4th book of 2021: The Psychology of Money, by Morgan Housel
Rishabh Katiyar asked me to read this book and I'm glad he did. Cheers to him! :)
The subtitle of the cover read "Timeless lessons on wealth, greed and happiness". I was intrigued. My approach towards money has been quite crazy: Risk on the back of frugality, pushed to the extreme. I started earning right out of school, giving tuitions. Physics. Moving forward, I started teaching Guitar as well. All that helped me manage my expenses and also invest (a little) in some music equipment. Extraordinarily low expenses (frugality), allowed me to invest in books and musical instruments (risk).
This trend exacerbated when my first company - The Testament - developed itself as a high growth startup right out of college. I (along with my co-founders) drew very little salary and reinvested all our profits into "ambitious" tech products. Once again, it was risk backed by frugality, pushed to the extreme. The result was that we flushed close to 40 Lakh Rupees down the toilet within a few years, as all those tech ventures failed. The risk didn't work out (at all), and the situation made me laugh. But I still somehow managed to save money from my meagre salary to trade in Bitcoin (and stocks). Funny, my appetite for risk.
Now I'm 28 and building SpotHealth (another "ambitious" venture), while my erstwhile co-founders are working jobs/gone overseas. I continually read books and compare them with my experience to understand what I've done right (and wrong), and perhaps what could be done better. Learning machines are winning machines. 'The Psychology of Money' seemed like the right step in that direction, and so I picked it up.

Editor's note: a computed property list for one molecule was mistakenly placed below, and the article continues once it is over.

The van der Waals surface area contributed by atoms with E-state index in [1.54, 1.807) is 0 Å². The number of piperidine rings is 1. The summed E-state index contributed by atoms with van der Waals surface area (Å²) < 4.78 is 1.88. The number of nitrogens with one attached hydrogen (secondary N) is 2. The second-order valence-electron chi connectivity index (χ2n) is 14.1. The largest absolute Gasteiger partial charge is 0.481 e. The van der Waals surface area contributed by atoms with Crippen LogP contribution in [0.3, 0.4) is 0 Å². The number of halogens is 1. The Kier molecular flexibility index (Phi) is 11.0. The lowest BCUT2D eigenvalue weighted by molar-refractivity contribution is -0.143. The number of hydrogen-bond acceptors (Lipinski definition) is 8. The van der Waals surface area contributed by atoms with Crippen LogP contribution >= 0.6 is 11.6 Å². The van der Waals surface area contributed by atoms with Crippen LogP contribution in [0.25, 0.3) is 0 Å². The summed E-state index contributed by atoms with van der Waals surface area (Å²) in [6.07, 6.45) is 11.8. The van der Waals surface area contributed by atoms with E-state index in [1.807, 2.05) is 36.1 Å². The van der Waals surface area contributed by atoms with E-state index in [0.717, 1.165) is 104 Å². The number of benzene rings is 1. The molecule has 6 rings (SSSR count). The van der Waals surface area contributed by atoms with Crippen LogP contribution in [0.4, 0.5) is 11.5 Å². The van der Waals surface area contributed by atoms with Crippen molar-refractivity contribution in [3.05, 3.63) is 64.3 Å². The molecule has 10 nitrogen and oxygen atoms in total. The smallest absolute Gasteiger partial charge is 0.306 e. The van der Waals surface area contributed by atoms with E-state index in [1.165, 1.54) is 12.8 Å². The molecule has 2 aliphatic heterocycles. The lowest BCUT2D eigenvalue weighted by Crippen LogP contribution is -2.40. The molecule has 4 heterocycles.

The book begins with a chapter on "No one's crazy" followed by "Luck & risk". These two points focused on the importance of 'context' in shaping one's worldview (and destiny). For example, Bill Gates is extraordinary, in part because he was born in extraordinary circumstances. He went to one of the only high schools in the entire world that had a damn computer. Less than 500 children on planet earth had access to that miracle at the time, two of them were Bill Gates & Paul Allen. Third was Kent Evans, Bill's best friend and another computer genius, but he died in a mountaineering accident. You never know what happens. Life's like rolling a dice.
Naturally, I loved the beginning. The first half of this book seemed heavily inspired by Malcolm Gladwell, while the latter sounded like Nassim Taleb. Since both of them are my heroes, I was mostly chuckling and nodding in agreement throughout the book. But did the writer have anything original to say?
Yes. This book is focused on money and how regular folks could better manage it. It's plush with really nice anecdotes and uncommon 'common sense'. But where it truly shines is towards the end when it explains the herd mentality driven consumption of modern society, and why it's not such a great idea anymore.
"The highest form of wealth is the ability to wake up every morning and say, ‘I can do whatever I want today." says the author. Really nice book, overall. Low effort, high reward.